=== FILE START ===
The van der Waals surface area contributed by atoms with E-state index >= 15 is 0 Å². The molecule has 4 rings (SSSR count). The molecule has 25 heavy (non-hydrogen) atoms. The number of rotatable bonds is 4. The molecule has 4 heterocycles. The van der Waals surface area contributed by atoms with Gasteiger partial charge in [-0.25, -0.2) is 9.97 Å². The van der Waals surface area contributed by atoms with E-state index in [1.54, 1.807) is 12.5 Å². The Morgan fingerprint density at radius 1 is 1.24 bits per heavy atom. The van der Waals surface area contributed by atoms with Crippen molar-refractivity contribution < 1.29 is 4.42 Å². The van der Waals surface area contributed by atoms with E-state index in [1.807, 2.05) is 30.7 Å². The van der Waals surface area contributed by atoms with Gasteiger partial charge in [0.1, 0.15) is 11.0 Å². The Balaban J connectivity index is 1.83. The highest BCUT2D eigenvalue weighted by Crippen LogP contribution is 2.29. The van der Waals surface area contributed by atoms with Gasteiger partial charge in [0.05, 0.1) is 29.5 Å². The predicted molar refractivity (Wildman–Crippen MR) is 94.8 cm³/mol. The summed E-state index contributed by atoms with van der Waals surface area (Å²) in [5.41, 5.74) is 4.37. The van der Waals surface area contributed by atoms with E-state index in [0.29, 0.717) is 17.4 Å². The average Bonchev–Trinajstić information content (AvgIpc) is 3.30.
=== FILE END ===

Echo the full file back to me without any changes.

The van der Waals surface area contributed by atoms with E-state index >= 15 is 0 Å². The molecule has 4 rings (SSSR count). The molecule has 25 heavy (non-hydrogen) atoms. The number of rotatable bonds is 4. The molecule has 4 heterocycles. The van der Waals surface area contributed by atoms with Gasteiger partial charge in [-0.25, -0.2) is 9.97 Å². The van der Waals surface area contributed by atoms with E-state index in [1.54, 1.807) is 12.5 Å². The Morgan fingerprint density at radius 1 is 1.24 bits per heavy atom. The van der Waals surface area contributed by atoms with Crippen molar-refractivity contribution < 1.29 is 4.42 Å². The van der Waals surface area contributed by atoms with E-state index in [1.807, 2.05) is 30.7 Å². The van der Waals surface area contributed by atoms with Gasteiger partial charge in [0.1, 0.15) is 11.0 Å². The Balaban J connectivity index is 1.83. The highest BCUT2D eigenvalue weighted by Crippen LogP contribution is 2.29. The van der Waals surface area contributed by atoms with Gasteiger partial charge in [0.05, 0.1) is 29.5 Å². The predicted molar refractivity (Wildman–Crippen MR) is 94.8 cm³/mol. The summed E-state index contributed by atoms with van der Waals surface area (Å²) in [5.41, 5.74) is 4.37. The van der Waals surface area contributed by atoms with E-state index in [0.29, 0.717) is 17.4 Å². The average Bonchev–Trinajstić information content (AvgIpc) is 3.30.